An excellent analysis of Romney's "I like to fire people" comment

See, Mittens defended himself by saying that he doesn’t like to fire people, he means that with competition, you can fire your insurance company. And that’s good. Right? Wrong. Here’s a contextual analysis.

The real issue, unfortunately, is that very, very few people have the luxury that Gov. Romney is endorsing. Let’s say that you are self-employed, and lucky enough to have found a company to provide you with health insurance. Then, let’s say you develop cancer. You suddenly find out that your insurance company stinks. So you fire them, right?

Of course not. You’re screwed. Now you have a pre-existing condition. There’s not an insurance company out there that wants to cover you. So you don’t fire them. You scream, and curse, and cry, but you’re stuck. Only healthy people have the luxury of picking and choosing.

Let’s also not forget that most people don’t find out that they’re not getting “good service” until they’re sick. Healthy people don’t make much use of their insurance, so they don’t know how bad it is. They only find out after they’re ill, and then it’s too late. It’s only fun to fire the insurance company if you’re sure you can go to another company to get what you need. Almost no one can.

I’ve felt this first hand. I tried to get even small-time insurance, and after a back injury I was told that, since my chiropractor had, years prior, diagnosed me with “lumbago” (which is chiro talk for “unspecified lower back pain”), I could not have an injury treated with coverage. I couldn’t leave them, either.

The notion of being able to scrap bad insurance and opting for better might work if you’re a healthy person who occasionally peruses the policy details, sees stuff you don’t like and then goes shopping for better. But if you’re in the middle of a health crises? Of course not. It’s quite literally impossible to get insurance when you’re already in need of service.

Now, if it was impossible for insurance companies to turn people down for preexisting conditions, that might let competition work, but that… well that sounds a lot like the Democrats’ plan doesn’t it? Not that it would work, either.

Allow me to digress.

You see, the reason insurance companies turn people down with pre-existing conditions is that, from a strictly business perspective, someone with a pre-existing condition is likely to lose you money. Let’s say you have what Insurance News calls a “good” policy, which runs around $200/mo. Now let’s say you need bypass surgery. Cost? Nearly $60,000. When you’re spending $2400 a year on insurance, to cover your own costs it’d be about 25 years of steady payments.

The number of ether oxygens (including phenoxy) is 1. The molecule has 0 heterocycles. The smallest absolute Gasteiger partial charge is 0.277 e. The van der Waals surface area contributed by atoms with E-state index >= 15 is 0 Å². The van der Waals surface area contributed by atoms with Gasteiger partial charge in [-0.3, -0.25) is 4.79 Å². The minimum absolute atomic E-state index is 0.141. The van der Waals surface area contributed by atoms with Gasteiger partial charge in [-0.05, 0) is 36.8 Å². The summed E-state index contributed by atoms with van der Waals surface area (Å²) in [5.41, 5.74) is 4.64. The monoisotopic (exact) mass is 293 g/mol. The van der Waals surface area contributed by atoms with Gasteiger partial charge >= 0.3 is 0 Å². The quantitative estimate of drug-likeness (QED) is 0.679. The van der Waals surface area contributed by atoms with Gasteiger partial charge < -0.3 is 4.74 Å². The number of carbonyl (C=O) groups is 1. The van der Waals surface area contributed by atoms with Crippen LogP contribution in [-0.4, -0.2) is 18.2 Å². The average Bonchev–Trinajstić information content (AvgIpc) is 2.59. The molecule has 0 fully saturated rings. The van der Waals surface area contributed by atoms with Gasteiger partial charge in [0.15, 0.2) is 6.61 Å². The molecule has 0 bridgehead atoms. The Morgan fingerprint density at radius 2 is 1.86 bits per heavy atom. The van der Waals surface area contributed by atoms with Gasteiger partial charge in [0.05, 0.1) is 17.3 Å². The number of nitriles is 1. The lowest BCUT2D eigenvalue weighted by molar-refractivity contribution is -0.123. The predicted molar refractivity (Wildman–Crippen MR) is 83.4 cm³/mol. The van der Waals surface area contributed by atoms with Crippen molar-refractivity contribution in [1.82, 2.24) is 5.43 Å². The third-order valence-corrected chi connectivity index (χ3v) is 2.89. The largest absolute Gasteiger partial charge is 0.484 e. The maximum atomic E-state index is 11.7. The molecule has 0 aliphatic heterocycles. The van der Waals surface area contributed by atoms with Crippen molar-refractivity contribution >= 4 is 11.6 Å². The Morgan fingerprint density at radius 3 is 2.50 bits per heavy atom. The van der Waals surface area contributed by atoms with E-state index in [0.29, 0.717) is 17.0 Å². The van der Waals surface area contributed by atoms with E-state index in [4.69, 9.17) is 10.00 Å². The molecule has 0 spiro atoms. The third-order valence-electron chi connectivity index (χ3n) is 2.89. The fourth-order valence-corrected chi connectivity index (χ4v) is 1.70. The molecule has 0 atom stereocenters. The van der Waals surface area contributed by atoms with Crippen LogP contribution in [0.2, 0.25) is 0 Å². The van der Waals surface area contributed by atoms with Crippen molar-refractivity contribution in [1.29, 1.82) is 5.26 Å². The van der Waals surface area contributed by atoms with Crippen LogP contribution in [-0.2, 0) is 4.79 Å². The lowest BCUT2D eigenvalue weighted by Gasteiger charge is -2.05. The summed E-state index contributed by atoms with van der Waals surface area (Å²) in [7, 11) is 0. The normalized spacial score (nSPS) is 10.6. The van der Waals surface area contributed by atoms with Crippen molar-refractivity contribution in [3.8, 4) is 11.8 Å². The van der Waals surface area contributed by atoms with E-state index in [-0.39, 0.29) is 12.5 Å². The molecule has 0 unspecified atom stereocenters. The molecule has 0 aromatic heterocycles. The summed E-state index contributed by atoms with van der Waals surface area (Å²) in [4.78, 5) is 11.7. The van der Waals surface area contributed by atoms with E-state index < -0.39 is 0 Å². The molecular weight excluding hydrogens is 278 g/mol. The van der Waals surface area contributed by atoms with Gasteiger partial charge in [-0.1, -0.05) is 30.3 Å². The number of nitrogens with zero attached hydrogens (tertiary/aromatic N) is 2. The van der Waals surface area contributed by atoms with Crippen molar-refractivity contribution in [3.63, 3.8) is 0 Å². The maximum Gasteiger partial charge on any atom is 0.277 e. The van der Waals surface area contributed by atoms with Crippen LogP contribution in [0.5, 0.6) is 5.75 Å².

Again, these are just example numbers, simplifying things greatly, but the point is, imagine if that person needed heart surgery, and joined up for health insurance just for it. Boom, now the company is spending that money that they’ll never see back from him. That’s sixty grand they’ll need to pick back up elsewhere. Extrapolate this. In order to be able to pay out for these expensive procedures, they need to average more money in from policyholders than they pay. And that’s not even considering, say, visits or prescriptions. I, for example, take Lexapro, which costs $25/mo with coverage, and $130/mo without. That’s $1200/yr taken care of by insurance.

Now imagine you could hold off on getting insurance until you had something bad happen. Something that would otherwise preclude you from insurance. Now you can just sit around, pay for the occasional doc visit, and then buy some insurance later when you need it and are going to be costing more than you pay in. Which makes sense. No one’s gonna opt to pay more into insurance than they would have spent on care outright. But if everyone had the option to do so, then everyone would cost money and drive the business into bankruptcy. Again, insurance only works if the average person spends more than they take out.

This is why privatized health care is a failure and socialized makes more sense. When taxes are used to put into the pool, it’s a safe bet that the average American will need less than they’ll give in over the course of their lifetime, and that’s kinda the point. That’s how it’ll work. Everyone pays in, and when a minority needs it, it’s covered.

To bring it around, it’s just why Mitt is so out of touch. He’s a guy that’s full of money and government coverage, so he has no real idea of what it’s like in the trenches and just assumes that “capitalism” works with insurance. It can work with doctors if you pay for them outright, sure, but insurance? Hell no.


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